Live views now have the category of Live+Same Day. If a viewer has DVRed a program, but watches it before 3 a.m. Local time, it will count as a live view. Nielsen meters are programmed to send their data to the company at that time. However, there is a dirty secret here: If the viewer pauses the show for more than 25 seconds, it’s kicked out of the Live viewing category.
Nielsen provides an adjusted number for all programs. It’s called Live+7. This category measures DVR views of a show within seven days of the live airing.
Introduced in 2007, the C3 rating is actually the most important to the industry. It measures the “views” of commercials within and book-ending a program up to three days after the live airing. This number is not often published to the public, but the numbers are often consistent with the Live+Same Day ratings. That is why the Live number is always the number quoted for a given show’s ratings.
DVRs and, before them, VCRs, are not liked by advertisers. The belief exists in the industry that one of the reasons a viewer employs time-shifted viewing is so they can skip through the commercials. Because of the attitude of the advertising industry, broadcasters are not quick to embrace the new technology, either. Even more recent than DVR usage, entire episodes of a series are now available to watch online through services like Netflix, Hulu and even the networks’ websites. iTunes and Amazon offer paid downloads of programs.
Those of us who consider ourselves geeks or nerds are among the first to openly embrace new technology. One of the things we use technology for is to make our entertainment, especially television viewing, fit into our lives at our convenience. One of our major criticisms of the Nielsen ratings is the exclusion of time-shifted, downloaded, or streamed viewing, which is how most of us watch television.
Here’s another of those dirty little secrets: The Nielsen Company doesn’t measure online ratings because the people with the money don’t care about online views. The numbers for online views are direct views while the method for measuring traditional television viewing is based on sampling.
The Disconnect with Direct Views vs. Sampling
Advertisers are convinced those who DVR are commercial-skippers. When a show airs online, it is shown without commercials or with different commercials than the live airing. The advertisers who are relying on the Nielsen ratings have no interest in online viewers. What they are interested in is the breakdown of the sample audience. The numbers for online Nielsen ratings do not measure the popularity of a show. The purpose of the ratings is to measure an approximate number of people in a certain group watching the commercials of a particular show so broadcasters can know how high advertising rates for that show can be set.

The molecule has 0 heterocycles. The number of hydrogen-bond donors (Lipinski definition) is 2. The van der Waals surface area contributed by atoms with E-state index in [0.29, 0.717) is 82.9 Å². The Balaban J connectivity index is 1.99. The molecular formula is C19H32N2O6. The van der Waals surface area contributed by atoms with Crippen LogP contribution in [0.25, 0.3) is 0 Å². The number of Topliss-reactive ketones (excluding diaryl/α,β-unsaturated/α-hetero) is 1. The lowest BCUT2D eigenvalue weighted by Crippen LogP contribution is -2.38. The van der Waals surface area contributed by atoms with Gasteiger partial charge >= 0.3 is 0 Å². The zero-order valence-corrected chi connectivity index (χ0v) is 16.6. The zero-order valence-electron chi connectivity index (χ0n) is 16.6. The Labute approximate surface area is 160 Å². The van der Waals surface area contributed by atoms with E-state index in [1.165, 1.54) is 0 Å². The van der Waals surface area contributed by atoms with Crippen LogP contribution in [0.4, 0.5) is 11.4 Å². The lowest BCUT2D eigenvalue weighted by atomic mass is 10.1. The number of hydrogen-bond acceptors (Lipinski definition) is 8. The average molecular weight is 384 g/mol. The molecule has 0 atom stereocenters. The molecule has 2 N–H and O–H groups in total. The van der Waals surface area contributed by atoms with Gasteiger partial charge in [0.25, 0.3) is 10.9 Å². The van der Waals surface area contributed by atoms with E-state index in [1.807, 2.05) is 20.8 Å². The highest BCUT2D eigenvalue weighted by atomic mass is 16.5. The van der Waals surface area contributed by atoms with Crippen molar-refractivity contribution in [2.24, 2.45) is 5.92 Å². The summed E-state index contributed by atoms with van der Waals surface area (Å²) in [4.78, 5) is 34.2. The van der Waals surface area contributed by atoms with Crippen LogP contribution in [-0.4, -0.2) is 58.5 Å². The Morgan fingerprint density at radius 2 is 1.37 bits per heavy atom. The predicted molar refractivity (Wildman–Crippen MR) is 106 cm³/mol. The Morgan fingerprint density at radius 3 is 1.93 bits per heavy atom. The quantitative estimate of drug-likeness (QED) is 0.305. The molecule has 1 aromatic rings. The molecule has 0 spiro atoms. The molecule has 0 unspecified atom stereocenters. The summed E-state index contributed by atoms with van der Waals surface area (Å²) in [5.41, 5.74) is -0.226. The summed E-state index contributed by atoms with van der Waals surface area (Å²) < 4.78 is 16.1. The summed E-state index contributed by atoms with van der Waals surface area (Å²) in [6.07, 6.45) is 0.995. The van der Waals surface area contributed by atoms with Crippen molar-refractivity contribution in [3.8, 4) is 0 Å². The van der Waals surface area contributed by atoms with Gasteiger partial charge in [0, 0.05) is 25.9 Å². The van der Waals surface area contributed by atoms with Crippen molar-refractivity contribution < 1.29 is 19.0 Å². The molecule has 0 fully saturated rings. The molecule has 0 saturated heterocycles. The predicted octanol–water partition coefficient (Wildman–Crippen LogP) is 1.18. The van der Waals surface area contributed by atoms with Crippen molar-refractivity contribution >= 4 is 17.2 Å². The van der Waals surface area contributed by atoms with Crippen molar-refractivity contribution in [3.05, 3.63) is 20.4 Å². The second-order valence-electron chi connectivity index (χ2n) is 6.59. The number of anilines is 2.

In the television industry, it’s about who pays for it, not who watches.
Revenue from traditional television viewing currently outpaces revenue from online viewing by a wide margin, close to a 1 to 10 ratio. If we use $1 to represent online revenue and $10 to represent traditional viewing, to produce the same amount of revenue a show would need 10 million online views to 1 million traditional television views. Until that margin narrows, most advertisers are going to cling to the current model. It works for them.
In the long run, cable networks don’t need a show to get as many views as a broadcast network. It’s the reason a “hit” on a cable network can have from 2-6+ million viewers and get a renewal. Even on cable, a show must still pay for itself through a combination of fees and advertising. One of the phrases industry insiders tend to toss around is the “magic number” of viewers. There is no exact magic number that will automatically get a show renewed. The number for every show is different because it depends on the profit margin the network wishes to receive. Over seasons, a production’s cost can rise exponentially — salary raises, rises in production costs, and studio space, to name a few. Those numbers can cut into the profit margin to a degree where the network considers the show no longer sustainable financially in relation to its rating. The reason cited for cancellation will be “low ratings”, even if the ratings equal or or experience a marginal drop compared to previous seasons.
This season, Syfy renewed newcomer Defiance, which has been averaging slightly over 2 million viewers. The network’s history of renewing shows is consistent with those numbers of viewers. The Walking Dead Season 3 finale on AMC drew the highest number of viewers for any cable network drama and won the night even over broadcast offerings, with a total view of 12.4 million and 8.1 million in the 18-49 category.
In December 2012, the Nielsen Company announced a joint venture with Twitter to create the “Nielsen Twitter TV Rating”, designed to assign a rating that measures how much a television show is being talked about on Twitter. Nielsen acquired Social Guide and spent a year conducting a study on the correlation between television ratings and television programs mentioned on Twitter. The study found a “statistically significant” correlation. It sounds rather corny, but can Twitter volume impact TV ratings or a network’s decision about renewals or cancellations?
If I talk about a show on Twitter, but my family and I aren’t a Nielsen family, how can we have an impact on ratings? Even though the Nielsen ratings are the bar for setting advertising rates, networks consider other factors in the decision to renew or cancel. We’re all aware of low-rated shows that got renewals (Fringe, Chuck) and solid-rated shows that were cancelled (Stargate: Atlantis, Terra Nova).
Is it possible to do anything to save my favorite show?
In the previous article, I used a favorite show of mine that has been on the bubble this year, Warehouse 13. Recently, Syfy announced it was renewing the show for a final, but shortened, Season 5. Some fans are happy to get a bit more, and some are disappointed it’s not a full season. It’s my opinion that TPTB at Syfy had targeted the show for cancellation, but changed their minds due to specific feedback over the past few weeks that proved the show’s solid viewership. But that’s a story for next time.